African Governance Report IV - 2016

Measuring Corruption in Africa - The International Dimension Matters

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This 4th edition of the African Governance Report provides a critique of perception-based measurements of corruption as well as an assessment of existing alternative, mostly mixed, measures of corruption. It highlights that pure perception-based measurements are highly subjective and do not provide insights into the institutional and policy reforms needed to combat corruption and improve economic governance. They also fail to take into account the international dimension of corruption. The report argues that the problem of corruption has to be assessed and addressed in the context of overall economic governance, taking into consideration both its domestic and international dimensions. It also presents policy recommendations related to improving transparency and accountability, enhancing ownership and participation in the fight against corruption, building credible national economic governance institutions, and improving the regional and global economic governance architecture.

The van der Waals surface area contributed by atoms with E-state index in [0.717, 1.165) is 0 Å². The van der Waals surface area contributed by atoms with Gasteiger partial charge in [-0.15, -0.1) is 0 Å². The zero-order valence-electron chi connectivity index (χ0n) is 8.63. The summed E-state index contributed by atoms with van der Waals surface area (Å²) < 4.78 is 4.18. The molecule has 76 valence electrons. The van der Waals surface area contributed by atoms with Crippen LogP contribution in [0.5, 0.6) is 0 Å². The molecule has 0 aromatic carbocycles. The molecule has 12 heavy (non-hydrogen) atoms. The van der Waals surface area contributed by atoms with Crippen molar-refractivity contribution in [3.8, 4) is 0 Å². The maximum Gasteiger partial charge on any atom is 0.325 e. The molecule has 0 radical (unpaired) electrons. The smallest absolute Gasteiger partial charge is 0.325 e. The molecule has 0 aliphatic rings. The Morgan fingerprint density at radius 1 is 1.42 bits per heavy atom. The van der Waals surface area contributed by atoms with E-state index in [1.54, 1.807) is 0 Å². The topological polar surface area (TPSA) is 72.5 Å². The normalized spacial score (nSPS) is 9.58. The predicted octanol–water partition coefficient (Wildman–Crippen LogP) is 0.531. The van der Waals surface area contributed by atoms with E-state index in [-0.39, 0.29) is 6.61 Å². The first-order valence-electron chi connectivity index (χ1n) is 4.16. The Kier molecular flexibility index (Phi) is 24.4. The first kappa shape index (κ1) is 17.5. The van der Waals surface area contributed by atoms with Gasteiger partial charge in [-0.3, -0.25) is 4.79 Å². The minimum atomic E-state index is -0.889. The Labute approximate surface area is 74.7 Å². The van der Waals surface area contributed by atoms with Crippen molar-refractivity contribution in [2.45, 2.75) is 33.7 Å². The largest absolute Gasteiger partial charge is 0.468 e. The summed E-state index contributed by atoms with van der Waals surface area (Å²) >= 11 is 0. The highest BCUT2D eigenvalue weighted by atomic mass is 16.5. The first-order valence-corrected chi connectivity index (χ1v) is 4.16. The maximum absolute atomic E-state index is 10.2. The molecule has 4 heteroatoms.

Executive summary

Effective economic governance institutions are essential, not only for combating corruption, but also for structural transformation and inclusive development in Africa. The current predominantly perception- based measures of corruption are flawed and fail to provide a credible assessment of the dimensions of the problem of corruption in Africa. They focus on country ranking (“naming and shaming”) and as such do not provide useful policy insights and practical recommendations to inform policy and institutional reforms to help African countries to stem corruption. Alternative non-perception-based methods of measuring corruption remain inadequately developed and also ignore the international dimension of corruption in Africa. The present report calls upon African countries and partners to move away from purely perception-based measures of corruption and to focus instead on approaches to measuring corruption that are fact-based and built on more objective quantitative criteria. In the interim, perception-based methods anchored on more transparent and representative surveys should be used with caution and complemented, where possible, with quantitative country or case-specific indicators to produce more sophisticated and useful measures of corruption.


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